Classifying social mood and labeling it with wave counts is still an expertise, especially if you are new to Elliott Waves. Though Socionomics experts defined and developed an essential treatise on social behavior, quantification of Socionomics (the study of human social behavior) — like behavioral finance — isn’t easy.
My questions about Socionomics theory are basic. Can we rank social mood? How can we do it? Is ranking of social mood indicators (like consumer sentiment index, brands index, demographic indices, movie and entertainment indices, real estate activity, Olympic participation, bankruptcy, investor sentiment, and market breadth indices) different with different time?
Or is social mood, like behaviouralists say, only about long-term reversals? Or can social mood indices be understood and used for investment decisions on shorter multi-week, multi-month time frames?
If relative performance is about quantification, why can’t Socionomics quantify outperformance and underperformance in different social mood indices, pinpointing the time of performance and underperformance? Like it’s time for movies and entertainment sector to outperform the apparel, accessories, and luxury or sugar sectors, the indicator of mood should now start outperforming gold, the crisis commodity.
These questions of pin-pointing performance respective to a time frame — monthly, yearly, multi-year trends — are not only tough for the Socionomics theory to answer, but also for behaviouralists, fundamentalists and economists.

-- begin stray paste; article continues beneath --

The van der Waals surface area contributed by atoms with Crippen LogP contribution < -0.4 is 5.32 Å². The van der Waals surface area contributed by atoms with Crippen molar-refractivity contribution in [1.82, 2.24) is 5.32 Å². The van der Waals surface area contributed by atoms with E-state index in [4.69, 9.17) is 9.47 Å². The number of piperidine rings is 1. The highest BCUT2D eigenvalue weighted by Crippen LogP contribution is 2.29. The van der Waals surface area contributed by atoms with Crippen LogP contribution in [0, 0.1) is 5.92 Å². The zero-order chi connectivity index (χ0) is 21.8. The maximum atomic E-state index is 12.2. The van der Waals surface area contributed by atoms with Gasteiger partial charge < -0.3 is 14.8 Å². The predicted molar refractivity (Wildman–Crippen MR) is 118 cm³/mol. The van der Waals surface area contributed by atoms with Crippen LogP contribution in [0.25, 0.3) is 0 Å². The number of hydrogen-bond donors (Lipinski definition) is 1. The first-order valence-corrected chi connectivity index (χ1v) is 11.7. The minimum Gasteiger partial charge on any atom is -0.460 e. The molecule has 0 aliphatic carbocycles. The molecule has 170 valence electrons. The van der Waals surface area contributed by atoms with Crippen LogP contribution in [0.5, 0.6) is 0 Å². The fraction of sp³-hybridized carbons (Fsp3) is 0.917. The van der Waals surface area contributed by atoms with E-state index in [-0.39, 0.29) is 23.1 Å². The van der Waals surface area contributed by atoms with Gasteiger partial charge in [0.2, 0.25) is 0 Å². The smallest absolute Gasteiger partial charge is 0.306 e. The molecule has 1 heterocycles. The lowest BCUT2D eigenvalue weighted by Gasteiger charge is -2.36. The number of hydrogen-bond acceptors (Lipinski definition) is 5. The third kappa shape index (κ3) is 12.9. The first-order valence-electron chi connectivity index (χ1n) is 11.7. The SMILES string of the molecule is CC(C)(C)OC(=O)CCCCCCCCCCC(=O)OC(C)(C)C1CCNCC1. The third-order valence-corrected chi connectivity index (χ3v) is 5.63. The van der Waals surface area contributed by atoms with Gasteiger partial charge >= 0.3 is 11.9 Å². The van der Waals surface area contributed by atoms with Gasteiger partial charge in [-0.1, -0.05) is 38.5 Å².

Sam Stovall’s sector rotation, a great idea suggesting performance cyclicality in industry-wide sectors (utilities, energy, staples, capital goods, materials, financials, technology, etc) fails when it comes to illustrating shorter time-frame performance cyclicality (between sectors) for a few months, weeks or days.
Robert Shiller’s performance divergence between fundamental data and traded data suffers from similar gaps. Shiller highlighted performance divergence between fundamental and traded data but did not talk about cyclicality of divergence.
These are still the experts we are speaking about. There are fund managers who talk about Africa as the final destination for investment, without really understanding performance cyclicality. How is the African investment landscape ranked in the Mena (the Middle East & North Africa) region for a yearlong investment? And how does the ranking (relative value) change if we look at the next few years? Very few investment experts can answer these questions. Dynamic relative performance, connected with holding period offering relative rankings, can’t be so simple.
We have illustrated performance cycles on global assets for multiple time frames.
Today, we extend it to social mood indices. We took 11 different indices (see chart, Ranking Mood) and time series, indexed and benchmarked them against gold prices. Sugar and VIX were at the bottom of an average 3.3-year economic cycle, while real estate, movies, and Apple were at the top of the rankings. Performance cycles illustrate the value in the worst and risk in the best.
It is tough to bet against the best performer and bet in favor of the worst performer, but top performers, as a rule, underperform. Sugar and Volatility should outperform Apple, and S&P Real Estate should underperform. Is ranking social mood so simple? Yes.